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Tax changes can be overwhelming to keep track of.

How Your Taxes Could Change in 2021

Whether we like it or not, taxes are inevitable. Taxes play an important role in each of our finances, which is why we pay such close attention to how they could change each year. 2020 has brought so many financial changes and challenges our way that it’s even more important to understand how taxes could impact you in the coming year. Here are a few tax changes you can expect to occur in 2021:

Tax Brackets & Rates1

The IRS adjusts tax brackets each year to account for inflation. “The 2021 tax brackets are the rates that will determine your income tax in 2021, which is the tax return you’ll file in 2022.” Single filers with taxable income between $40,525-$86,375 will be given a 22% tax rate. Married couples filing jointly with a taxable income between $81,050-$172,750 will also be taxed at 22%. Keep in mind that these percentages are only for marginal tax brackets, and you should also consider capital gains tax. “When it comes to capital gains, the tax treatment depends on how long you owned the asset.” Click here to find your specific tax bracket.


“Tax deductions help lower how much of your income is subject to federal income taxes.” Thanks to the CARES Act of 2020, you will be able to deduct up to 100% of your adjusted gross income (AGI) in qualified donations. This is great news for those who give generously and is meant to help encourage more charitable giving. With so many people being impacted by health concerns this year, the good news is that you will be able to deduct any medical expenses above 7.5% of your AGI. Stimulus checks will not count as taxable income and Paycheck Protect Program (PPP) loans will be forgiven as long as they were used on certain business expenses.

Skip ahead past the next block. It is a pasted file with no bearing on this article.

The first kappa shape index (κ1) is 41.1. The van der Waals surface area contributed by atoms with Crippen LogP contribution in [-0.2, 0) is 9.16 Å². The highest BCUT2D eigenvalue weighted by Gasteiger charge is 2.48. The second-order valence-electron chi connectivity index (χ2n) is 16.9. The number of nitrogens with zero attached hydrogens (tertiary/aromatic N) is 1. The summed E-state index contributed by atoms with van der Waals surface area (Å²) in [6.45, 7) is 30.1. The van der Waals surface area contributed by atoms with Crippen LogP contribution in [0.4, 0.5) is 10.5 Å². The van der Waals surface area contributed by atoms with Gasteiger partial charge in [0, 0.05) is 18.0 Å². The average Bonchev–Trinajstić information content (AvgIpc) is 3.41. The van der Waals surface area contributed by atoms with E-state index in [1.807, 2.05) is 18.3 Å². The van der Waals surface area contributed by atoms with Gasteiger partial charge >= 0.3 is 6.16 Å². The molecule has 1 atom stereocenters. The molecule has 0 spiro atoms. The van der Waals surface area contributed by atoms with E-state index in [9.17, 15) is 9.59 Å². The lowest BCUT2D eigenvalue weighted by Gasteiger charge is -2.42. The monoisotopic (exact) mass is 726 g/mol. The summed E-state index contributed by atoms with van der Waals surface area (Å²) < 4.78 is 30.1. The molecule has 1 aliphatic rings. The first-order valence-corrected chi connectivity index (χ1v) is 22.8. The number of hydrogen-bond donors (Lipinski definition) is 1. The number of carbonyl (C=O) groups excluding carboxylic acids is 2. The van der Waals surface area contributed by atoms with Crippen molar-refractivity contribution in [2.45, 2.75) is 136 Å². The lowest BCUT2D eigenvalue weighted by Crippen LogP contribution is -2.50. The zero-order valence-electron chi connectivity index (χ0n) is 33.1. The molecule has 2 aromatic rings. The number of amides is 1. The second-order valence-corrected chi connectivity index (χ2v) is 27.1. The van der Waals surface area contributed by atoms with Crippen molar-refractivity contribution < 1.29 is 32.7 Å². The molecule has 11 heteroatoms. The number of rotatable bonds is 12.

Retirement Plans2

Those under 59 ½ have until the end of this year to take up to $100,000 out of their 401(k)s and IRAs without having to pay an early withdrawal penalty. The SECURE Act pushed the required minimum distribution (RMD) age to 72, giving you more time before having to withdraw retirement income, which is subject to taxation. Seniors can also choose to skip RMDs in 2020 without tax penalty.

Tax changes can be overwhelming to keep track of. There could even be more to come as we await a new president who will likely bring new changes. The best way to make sure your taxes are done right is to get help from a financial professional. Speak with someone who can analyze your specific situation and can help you make sense of it all. Taxes are too important to leave up to chance.